What do you do and why do you do it?
After reading French and Russian at Cambridge University, I've been working as a journalist in Paris writing for The Guardian, The Sunday Times, Observer, The Times and Culture Trip. I'm crazy for contemporary art, the weirder the better. But my main passion is poetry - Paris is perfect inspiration. After winning 1st in the BBC Proms Poetry Competition, I've performed on Radio 3 and written for BBC podcasts. I was also Poet-In-Residence for Ilkley Literature Festival alongside Radio 4's Daljit Nagra, touring literature festivals. Lastly, I love music, and dabble as a BBC Introducing poetic-folk songwriter with debut album 'Leaves & Lovers'.
You’re broken hearted - what tracks does your heartbreak playlist consist of?
Christophe Mae's songs are stained with heartbreak yet stitched together with hope. I like how his voice blends a patchwork of passionate outcries and soft sighs, carried by the roll of a southern French tongue. This combines with an earthy root melody and the occasional harmonica to fashion a raw and authentic style. There's also Jacques Brel who composed explosively theatrical yet thoughtful songs. It’s difficult to not watch his moving live performances without shedding a tear. In ‘Ne Me Quitte Pas’, he begs in desperation for his lover to not leave, offering a gift of pearl-shaped raindrops picked from a land never graced with rain.
What are the best TV shows of all time?
I honour BBC Two’s Versailles, the sumptuous period drama depicting the decadent and turbulent early reign of the French Sun King, as one of the most beautifully filmed dramas I have had the pleasure of enjoying. There is pure poetry woven throughout in metaphorically hidden motifs, as subtle as clues about who murdered the young girl encoded in the angel-decorated buttons on the murderer’s jacket: “I saw angels”.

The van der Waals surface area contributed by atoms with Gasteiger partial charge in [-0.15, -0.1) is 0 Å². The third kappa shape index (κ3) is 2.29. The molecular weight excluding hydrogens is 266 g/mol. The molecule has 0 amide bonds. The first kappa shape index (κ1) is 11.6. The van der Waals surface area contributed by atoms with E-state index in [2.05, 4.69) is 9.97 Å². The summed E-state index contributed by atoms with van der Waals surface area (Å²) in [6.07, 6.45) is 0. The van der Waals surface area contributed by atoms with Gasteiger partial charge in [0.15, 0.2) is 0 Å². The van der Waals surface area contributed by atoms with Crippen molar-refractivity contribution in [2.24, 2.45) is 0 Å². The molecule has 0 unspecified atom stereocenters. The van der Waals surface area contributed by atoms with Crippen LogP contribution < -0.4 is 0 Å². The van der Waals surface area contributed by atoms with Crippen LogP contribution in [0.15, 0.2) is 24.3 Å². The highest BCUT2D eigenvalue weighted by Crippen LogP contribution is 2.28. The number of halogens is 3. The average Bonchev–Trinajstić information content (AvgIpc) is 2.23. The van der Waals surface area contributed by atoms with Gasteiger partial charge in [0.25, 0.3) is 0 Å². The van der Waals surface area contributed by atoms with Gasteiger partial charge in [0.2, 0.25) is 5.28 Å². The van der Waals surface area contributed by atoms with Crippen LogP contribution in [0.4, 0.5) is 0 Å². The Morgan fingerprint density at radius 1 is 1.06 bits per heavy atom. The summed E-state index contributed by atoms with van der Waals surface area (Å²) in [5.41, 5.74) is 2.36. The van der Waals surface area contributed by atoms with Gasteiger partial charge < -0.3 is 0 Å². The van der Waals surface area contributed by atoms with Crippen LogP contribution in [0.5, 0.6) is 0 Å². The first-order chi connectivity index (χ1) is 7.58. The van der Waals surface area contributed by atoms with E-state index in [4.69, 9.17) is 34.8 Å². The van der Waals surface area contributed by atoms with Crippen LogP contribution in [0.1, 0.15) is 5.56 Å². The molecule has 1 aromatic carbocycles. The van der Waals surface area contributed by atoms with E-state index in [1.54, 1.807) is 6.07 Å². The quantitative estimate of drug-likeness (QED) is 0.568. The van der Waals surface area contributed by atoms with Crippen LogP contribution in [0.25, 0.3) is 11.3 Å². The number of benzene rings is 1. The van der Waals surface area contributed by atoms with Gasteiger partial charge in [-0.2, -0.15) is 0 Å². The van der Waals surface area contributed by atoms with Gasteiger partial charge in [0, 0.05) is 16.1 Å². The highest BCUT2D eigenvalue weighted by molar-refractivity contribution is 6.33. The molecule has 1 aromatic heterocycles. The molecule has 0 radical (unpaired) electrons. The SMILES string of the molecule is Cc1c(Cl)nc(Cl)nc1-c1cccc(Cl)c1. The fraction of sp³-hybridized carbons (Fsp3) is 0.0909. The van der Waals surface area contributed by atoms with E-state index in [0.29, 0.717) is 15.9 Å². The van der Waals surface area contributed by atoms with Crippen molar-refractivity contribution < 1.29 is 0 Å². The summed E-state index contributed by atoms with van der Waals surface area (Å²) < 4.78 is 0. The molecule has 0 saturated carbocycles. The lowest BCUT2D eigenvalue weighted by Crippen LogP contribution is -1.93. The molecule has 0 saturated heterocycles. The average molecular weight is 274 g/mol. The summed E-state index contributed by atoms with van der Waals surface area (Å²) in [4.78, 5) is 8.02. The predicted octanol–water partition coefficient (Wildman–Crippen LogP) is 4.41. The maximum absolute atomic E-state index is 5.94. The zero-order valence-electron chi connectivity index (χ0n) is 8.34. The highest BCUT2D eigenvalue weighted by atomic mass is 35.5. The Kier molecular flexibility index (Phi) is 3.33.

Name some spots in Paris that are good for a Tinder date.
La Fontaine des Innocents is perfect for a rendez-vous, boasting not only convenience and choice but brilliant ambiance and architectural glory. It's a masterpiece of French Renaissance commissioned for the royal entry of King Henry II to Paris in 1549. The tranquil spot is secluded behind a cluster of trees with torrent of cascading water that drowns out the traffic drawl. Unsure where the date will lead? This square is surrounded by an array of things to see and do. It has the best shopping centre only a stone’s throw away (Les Halles), the best contemporary arts museum (Pompidou), and a fabulous variety of food choices.
Who’s your hero and where in Paris would you take them out for a serious hang?
Salvador Dali! The king of surrealism, I'd love to hang anywhere with him. I know that at Le Meurice hotel in Paris, he once demanded a herd of sheep be brought to his room. Another time, he settled on a single horse. Most hilariously of all, he once asked the staff to capture flies for him from the Tuileries Gardens next door, paying them five francs (around one euro) per fly, so I'm sure we'd have fun wherever we go.
Where do you buy those fabulous clothes of yours?
Usually high street fashion stores like Topshop, but also cool vintage shops.
What’s the area/ spot in town you’ll never be caught dead in?
A souvenir shop by the Eiffel Tower
What’s the thing you LOVE to do in your city that you never get to do?
Rollerblading in Paris! Apparently, you can now put your skates on and rollerblade around the highest rooftop in Paris, on the terrace of the Panoramic Observation Floor at the top of the Montparnasse Tower. It takes just 38 seconds – in Europe’s fastest elevator – to reach the 56th floor, where you can marvel at the most incredible views of Paris while zipping around at supersonic speed.
What’s the most decadent / extreme dish you ever ate in Paris and where did you get it?
I still find eating snails a little peculiar.
Is there a hidden bar / hole in the wall in Paris that you particularly like?
La Nouvelle Seine. Not only does this Peniche boast a brilliant location beneath the dramatic architecture of Notre Dame, and also a varied program of theatre that ranges from comedy to cabaret, it also serves mouth-watering food. A carpaccio of melon raveled in ham makes for a refreshing starter in these summer months, light enough to favor the filet de boeuf and homemade chips that might follow.
What’s the most expensive restaurant / spa / hotel you’ve ever been to in Paris? How much did it cost and what did you get there?
Sorry, I've never been to a spa!
What restaurant in Paris looks crap, but the food’s amazing?